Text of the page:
Winter scenes on the way to Mammoth Lakes
First day of December, 2013.The foremost thing on my mind looking at the calendar is “how time flies…” but instead of dwelling on thoughts of time and it’s incredibly annoying ability to escape despite my best efforts, I focus on today: 75 °F outside in December. I end up looking for season- appropriate shots from last year.
The drive from and to Mammoth Lakes on the beautiful Highway 395 is my favorite by far; it’s much longer than it should be because of all the extra “photo opportunity” stops but they’re worth it. The views of the Sierra Nevada Range are just breathtaking. Every single time.
It’s been a highly productive weekend and right after it’s highlight, putting up the Christmas tree with my family, I have found an amazing new toy: Alienskin software! Long, painstaking search and a review already in process but for now just a winter scene finished off by the trial version of Alienskin (AKA “present to self this Christmas”). I think it works beautifully as a finishing touch for the HDR image (thanks to the creators of Photomatix for HDR Software made just right); color correction hours gone and film nostalgia satisfied big time. And now I can add a new title next to the “Canon Lens Collector”: “Great Photo Processing Software Collector”.
I like the sound of that. I really do.
Yosemite Half Dome Reflection under the Stoneman Bridge in HDR
I stopped counting images of Half Dome I’ve taken over the years a long time ago. This time, I wanted something different so I started planning as soon as we got to the valley as it’s not always easy to combine a family and a photography trips into one.
No matter how supportive my wonderful family is, I know that oftentimes they wish I had accidentally left my camera at home; so I chose the not-so-remote location just off Stoneman Bridge. It is conveniently located right next to the parking lot and just a couple of minutes walk from a nice coffee shop which also serves ice cream – all of the elements in the choice of location were vital to the success of my project.
Once the logistics were out of the way, the rest was pure fun: 9 exposures (11 originally) at sunset, same equipment setup as for motion blur (still missing the emote shutter release cable which I have now decided is NOT optional).
This image was processed using Photomatix Pro Software which I absolutely love and finished off in Photoshop. I will not even attempt to write up an HDR tutorial as there’s a fantastic free HDR tutorial available by Trey Ratcliff (thank you Trey!).
Changing Guards at Golden Gate Bridge
Our trips to San Francisco are never complete without a visit to the Golden Gate Bridge and the Golden Gate National Park. It’s an amazingly fascinating and beautiful place which is never quite the same; this place it’s ever changing and captivating to the extreme. Man-made marvel and pure beauty of nature all in one place, all at once is simply magical. These two sea gulls seem to share my appreciation for it’s appeal and took on the visual role of it’s guards. Maybe it was the play of a whimsical mind or simply a result of exhaustion after a seven hour drive at the time but here I am, several month later, still seeing the same thing. Interesting. Well, after all, “It’s not what you look at that matters, it’s what you see” per Mr. Henry David Thoreau. I could not agree more.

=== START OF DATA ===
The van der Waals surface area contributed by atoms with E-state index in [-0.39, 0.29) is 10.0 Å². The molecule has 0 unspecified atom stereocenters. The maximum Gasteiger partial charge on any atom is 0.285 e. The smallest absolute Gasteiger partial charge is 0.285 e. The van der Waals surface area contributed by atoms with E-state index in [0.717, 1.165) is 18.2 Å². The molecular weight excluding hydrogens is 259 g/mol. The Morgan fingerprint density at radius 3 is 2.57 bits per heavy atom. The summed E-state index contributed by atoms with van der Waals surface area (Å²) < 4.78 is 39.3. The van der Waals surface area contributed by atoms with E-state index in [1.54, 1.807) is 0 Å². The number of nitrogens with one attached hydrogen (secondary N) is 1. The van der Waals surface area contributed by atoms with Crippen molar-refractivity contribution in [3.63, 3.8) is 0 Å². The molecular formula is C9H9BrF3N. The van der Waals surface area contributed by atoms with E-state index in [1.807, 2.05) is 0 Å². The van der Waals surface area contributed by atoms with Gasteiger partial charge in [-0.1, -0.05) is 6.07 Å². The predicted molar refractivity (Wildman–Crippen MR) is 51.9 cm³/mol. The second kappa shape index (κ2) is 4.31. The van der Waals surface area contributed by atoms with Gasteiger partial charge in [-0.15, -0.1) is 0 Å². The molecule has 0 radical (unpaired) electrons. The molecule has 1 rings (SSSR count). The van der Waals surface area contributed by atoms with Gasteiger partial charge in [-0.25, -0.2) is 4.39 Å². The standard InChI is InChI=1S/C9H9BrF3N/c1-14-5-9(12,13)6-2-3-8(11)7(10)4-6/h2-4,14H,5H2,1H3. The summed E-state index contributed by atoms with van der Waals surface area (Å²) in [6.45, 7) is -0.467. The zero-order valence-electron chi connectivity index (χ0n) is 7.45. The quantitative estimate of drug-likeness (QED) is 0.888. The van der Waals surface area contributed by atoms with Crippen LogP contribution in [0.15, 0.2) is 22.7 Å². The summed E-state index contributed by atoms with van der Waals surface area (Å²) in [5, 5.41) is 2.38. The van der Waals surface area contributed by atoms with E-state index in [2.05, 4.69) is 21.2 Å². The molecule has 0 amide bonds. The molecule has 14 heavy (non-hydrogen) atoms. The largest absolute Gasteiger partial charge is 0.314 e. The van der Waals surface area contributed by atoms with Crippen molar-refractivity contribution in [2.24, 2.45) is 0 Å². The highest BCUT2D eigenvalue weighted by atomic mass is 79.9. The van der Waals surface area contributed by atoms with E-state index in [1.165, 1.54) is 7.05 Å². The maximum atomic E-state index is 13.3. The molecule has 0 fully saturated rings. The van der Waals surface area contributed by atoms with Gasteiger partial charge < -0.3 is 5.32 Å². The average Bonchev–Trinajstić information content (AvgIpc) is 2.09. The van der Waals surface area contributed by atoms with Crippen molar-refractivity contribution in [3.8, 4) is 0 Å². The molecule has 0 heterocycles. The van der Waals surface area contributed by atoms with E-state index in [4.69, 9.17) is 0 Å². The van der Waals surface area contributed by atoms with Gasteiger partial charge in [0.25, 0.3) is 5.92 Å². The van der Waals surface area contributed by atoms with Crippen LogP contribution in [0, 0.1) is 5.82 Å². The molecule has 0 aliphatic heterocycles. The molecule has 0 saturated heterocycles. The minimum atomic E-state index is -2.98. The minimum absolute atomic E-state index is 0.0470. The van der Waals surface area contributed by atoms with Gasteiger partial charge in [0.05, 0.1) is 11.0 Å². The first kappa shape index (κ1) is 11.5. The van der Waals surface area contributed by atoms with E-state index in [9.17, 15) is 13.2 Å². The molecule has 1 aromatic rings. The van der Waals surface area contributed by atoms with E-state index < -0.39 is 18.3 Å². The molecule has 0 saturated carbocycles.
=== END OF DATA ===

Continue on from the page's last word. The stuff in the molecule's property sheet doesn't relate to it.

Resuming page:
Motion Blur Technique
How to create a perfect reflection with motion blur
Sometimes the best compliments are not completely intentional. Looking at this image, my daughter said: “mom, the reflection doesn’t look real, why’d you do it?! (The brutal honesty of a teenager). My reply was simply: “I did not. That’s how I took the photo.”
Motion blur adds a sprinkle of emotion to a scene; I find it fascinating because the results are not always predictable so there’s always an element of surprise. If, however, you’re looking for a predictable outcome and wish to create a perfect reflection with motion blur, it’s pretty simple to accomplish. To do this you’ll need three pieces of equipment in addition to your camera:
1. Tripod (this is NOT an option!)
2. Neutral density filter, I recommend the 9 stop Hoya (this allows you to shoot at 30 seconds in midday sun)
3. Remote shutter release cable (semi-optional but not really)
This shot was taken in Yosemite National Park, the waters of the Merced River, to my delight, were high for August. Taken at a 20 second exposure at F/22, ISO 200. The semi-optional cable release was missing from my bag so there’s a slight camera shake which I do not mind in this image but best safe than sorry.
Catching a fairy
As I write the summary on the lighting set up and exposure notes for a “natural light portrait setup tutorial”, I realize the importance of mastering the light under any conditions. In fact, it is absolutely essential to be worry free when it comes to any technical aspects of photography when working with people. I find that the real challenge is to capture the most subtle gesture, a momentary expression, or an elusive smile which results in a beautiful story being revealed.